Khadi, is handspun, handwoven natural fiber cloth from India and some parts of Bangladesh and Pakistan, mainly made out of cotton. Colloquially, depending upon the Geographical region, it is also known as Khaddar. The cloth is usually woven from cotton, and may also include silk, or wool, which are all spun into yarn on a spinning wheel called a charkha. It is a versatile fabric, cool in summer and warm in winter. In order to improve the look, Khadi is sometimes starched to give it a stiffer feel and is widely accepted in fashion circles.
In India, Khadi is being promoted by Khadi and Village Industries Commission, under the patronage of the Ministry of Micro, Small and Medium Enterprises. The Khadi and Village Industries Commission (hereinafter referred to as the ‘KVIC’) is a unique statutory body formed by the Government of India, under the Khadi and Village Industries Act, 1956. The Statement of Objects and Reasons of the Act states that, the organization is constituted to ‘plan, promote, facilitate, organise and assist in the establishment and development of Khadi and village industries in the rural areas in coordination with other agencies engaged in rural development wherever necessary’.
Recently, during the month of May, KVIC filed a case against Fabindia at the Bombay High Court claiming INR 525 crore in damages for the unauthorized use of the ‘Khadi’ mark. The Khadi mark is registered as a trademark (bearing Registration Number 2851551) in India by KVIC and the Commission has also sought a Geographical Registration Protection (bearing Registration Number 492) over the same.
This is not the first instance of misuse of the Khadi mark by a commercial entity. As the table below lists down, there is a growing trend world over of entities applying for registration of the trademark ‘Khadi’.
|Mark||Country||Registration Number||Class||Applicant Name||Date of Application|
|Khadi||Turkey||2016-08891||3||Khadi Naturprodukte GBR||February 2, 2016|
|Khadi||Germany||3020110340617||3, 30, 44||BNP Best Natural Products GmbH||June 22, 2011|
|Khadi||Argentina||3475609||24||Vazquez, Graciela Norma||February 2, 2016|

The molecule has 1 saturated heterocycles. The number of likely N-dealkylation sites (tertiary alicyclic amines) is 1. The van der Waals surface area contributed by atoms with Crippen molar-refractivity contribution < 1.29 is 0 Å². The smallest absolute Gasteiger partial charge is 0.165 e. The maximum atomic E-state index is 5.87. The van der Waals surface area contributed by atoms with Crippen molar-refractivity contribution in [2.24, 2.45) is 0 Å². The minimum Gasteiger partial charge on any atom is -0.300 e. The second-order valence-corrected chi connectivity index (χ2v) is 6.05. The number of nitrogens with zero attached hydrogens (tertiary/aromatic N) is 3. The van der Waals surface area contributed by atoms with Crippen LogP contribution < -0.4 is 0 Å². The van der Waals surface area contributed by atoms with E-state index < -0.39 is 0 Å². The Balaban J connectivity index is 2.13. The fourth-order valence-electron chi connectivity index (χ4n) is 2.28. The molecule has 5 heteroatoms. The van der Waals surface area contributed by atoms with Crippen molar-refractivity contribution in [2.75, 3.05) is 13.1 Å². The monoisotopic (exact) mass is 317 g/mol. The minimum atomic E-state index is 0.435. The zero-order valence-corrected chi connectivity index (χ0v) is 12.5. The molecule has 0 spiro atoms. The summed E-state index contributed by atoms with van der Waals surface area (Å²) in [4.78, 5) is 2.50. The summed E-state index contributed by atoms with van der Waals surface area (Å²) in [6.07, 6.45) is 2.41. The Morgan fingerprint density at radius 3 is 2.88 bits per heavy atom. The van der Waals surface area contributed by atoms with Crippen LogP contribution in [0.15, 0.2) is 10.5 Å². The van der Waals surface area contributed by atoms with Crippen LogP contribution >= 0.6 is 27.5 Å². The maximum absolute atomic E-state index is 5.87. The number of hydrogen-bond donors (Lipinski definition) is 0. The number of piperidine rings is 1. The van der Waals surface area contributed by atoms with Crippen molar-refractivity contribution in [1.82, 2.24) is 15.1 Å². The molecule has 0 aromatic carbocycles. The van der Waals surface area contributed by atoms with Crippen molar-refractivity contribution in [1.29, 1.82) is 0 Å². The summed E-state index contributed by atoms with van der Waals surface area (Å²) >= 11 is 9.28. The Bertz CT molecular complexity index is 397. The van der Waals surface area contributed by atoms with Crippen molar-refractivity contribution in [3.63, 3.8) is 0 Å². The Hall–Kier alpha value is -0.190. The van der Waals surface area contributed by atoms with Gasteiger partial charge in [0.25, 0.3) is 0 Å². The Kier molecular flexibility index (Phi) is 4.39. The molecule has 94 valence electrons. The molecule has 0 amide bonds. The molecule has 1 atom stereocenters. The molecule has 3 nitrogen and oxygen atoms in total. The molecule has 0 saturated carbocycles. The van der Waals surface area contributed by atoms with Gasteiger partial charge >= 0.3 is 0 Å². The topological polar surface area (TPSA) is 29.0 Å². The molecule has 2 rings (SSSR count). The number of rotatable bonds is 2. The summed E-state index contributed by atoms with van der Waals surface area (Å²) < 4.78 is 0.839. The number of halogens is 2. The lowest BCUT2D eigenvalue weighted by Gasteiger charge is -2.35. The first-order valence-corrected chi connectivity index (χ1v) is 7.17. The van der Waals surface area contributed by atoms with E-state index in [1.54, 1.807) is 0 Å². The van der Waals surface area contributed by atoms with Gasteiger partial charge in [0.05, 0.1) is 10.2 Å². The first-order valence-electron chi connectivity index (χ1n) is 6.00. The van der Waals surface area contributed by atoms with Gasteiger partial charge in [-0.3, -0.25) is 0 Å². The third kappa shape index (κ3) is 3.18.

|Khadi||Italy||0000874985||3,8,14,18,25||Fusco Argenti S.R.L.||August 6, 1999|
|Khadi||United Kingdom||UK00003295463||3||Claudia Williams||March 8, 2018|
|Khadi Cash & Carry Market||France||4192955||29||M. Mouiz Khalbous||June 29, 2016|
For instance, in Germany, a foreign company, BNP Best Natural Products GmbH, was granted a trademark over Khadi, thereby allowing the use of Khadi by the German company without paying any compensation to the community of Khadi weavers in India. The ongoing legal battle over Khadi involving Fabindia also led to a recent meeting by the Indian government that plans to promote Khadi as an Indian brand abroad to prevent further misappropriation of the Khadi mark.
The use of the Khadi mark (without the authorization of the KVIC) by commercial entities amounts to an infringement of KVIC’s trademark and a loss of licensing fee payable to KVIC for the use of the Khadi mark.
KVIC’s dispute with Fabindia goes back to 2015 when it first asked Fabindia to stop making unauthorized use of the Khadi mark. Despite giving assurances to KVIC that it would not use the Khadi mark, Fabindia continued using the Khadi mark without taking a licence from KVIC (the trademark owner of Khadi). KVIC sent a legal notice to Fabindia in February 2017 and finally filed a case at the Bombay HC to resolve the matter. Under the Khadi Mark Regulations, 2013 (issued by the Ministry of Micro, Small and Medium Enterprises), only those entities/individuals which sell genuine Khadi can use the Khadi mark tag/label.
Finally, on August 28, 2018, news broke out, that Fabindia has informed the Bombay High Court that it will not use the term “Khadi” in their current or future products. The Counsel representing Fabindia, informed the court that the company is currently not using the word “Khadi” for its products, and even if they want to use it in the future, they will give four weeks’ advance notice to KVIC. Hon’ble Justice S.J.Kathawala, who was hearing the case had accepted the undertaking of the company.